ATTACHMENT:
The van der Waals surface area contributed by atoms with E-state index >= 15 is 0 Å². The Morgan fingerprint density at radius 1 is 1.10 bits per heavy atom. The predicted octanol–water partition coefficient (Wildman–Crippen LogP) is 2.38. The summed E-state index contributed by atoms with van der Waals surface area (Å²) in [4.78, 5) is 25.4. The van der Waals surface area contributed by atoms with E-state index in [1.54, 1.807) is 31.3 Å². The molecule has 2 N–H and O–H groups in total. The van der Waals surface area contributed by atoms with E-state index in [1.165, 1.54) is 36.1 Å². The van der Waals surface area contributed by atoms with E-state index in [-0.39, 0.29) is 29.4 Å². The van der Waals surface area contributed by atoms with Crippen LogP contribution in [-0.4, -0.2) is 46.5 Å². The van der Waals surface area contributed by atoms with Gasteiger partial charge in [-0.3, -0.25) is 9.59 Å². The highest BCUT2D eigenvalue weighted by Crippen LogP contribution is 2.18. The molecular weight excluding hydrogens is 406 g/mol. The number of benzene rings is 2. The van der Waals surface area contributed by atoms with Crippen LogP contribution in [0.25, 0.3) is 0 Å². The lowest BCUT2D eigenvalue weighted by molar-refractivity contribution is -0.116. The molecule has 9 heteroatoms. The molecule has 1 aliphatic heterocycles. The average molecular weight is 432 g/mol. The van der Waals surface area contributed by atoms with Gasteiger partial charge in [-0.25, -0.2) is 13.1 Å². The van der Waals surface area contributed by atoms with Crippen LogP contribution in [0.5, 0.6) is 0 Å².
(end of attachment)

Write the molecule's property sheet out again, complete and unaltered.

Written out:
The van der Waals surface area contributed by atoms with E-state index >= 15 is 0 Å². The Morgan fingerprint density at radius 1 is 1.10 bits per heavy atom. The predicted octanol–water partition coefficient (Wildman–Crippen LogP) is 2.38. The summed E-state index contributed by atoms with van der Waals surface area (Å²) in [4.78, 5) is 25.4. The van der Waals surface area contributed by atoms with E-state index in [1.54, 1.807) is 31.3 Å². The molecule has 2 N–H and O–H groups in total. The van der Waals surface area contributed by atoms with E-state index in [1.165, 1.54) is 36.1 Å². The van der Waals surface area contributed by atoms with E-state index in [-0.39, 0.29) is 29.4 Å². The van der Waals surface area contributed by atoms with Crippen LogP contribution in [-0.4, -0.2) is 46.5 Å². The van der Waals surface area contributed by atoms with Gasteiger partial charge in [-0.3, -0.25) is 9.59 Å². The highest BCUT2D eigenvalue weighted by Crippen LogP contribution is 2.18. The molecular weight excluding hydrogens is 406 g/mol. The number of benzene rings is 2. The van der Waals surface area contributed by atoms with Crippen LogP contribution in [0.25, 0.3) is 0 Å². The lowest BCUT2D eigenvalue weighted by molar-refractivity contribution is -0.116. The molecule has 9 heteroatoms. The molecule has 1 aliphatic heterocycles. The average molecular weight is 432 g/mol. The van der Waals surface area contributed by atoms with Gasteiger partial charge in [-0.25, -0.2) is 13.1 Å². The van der Waals surface area contributed by atoms with Crippen LogP contribution in [0.5, 0.6) is 0 Å².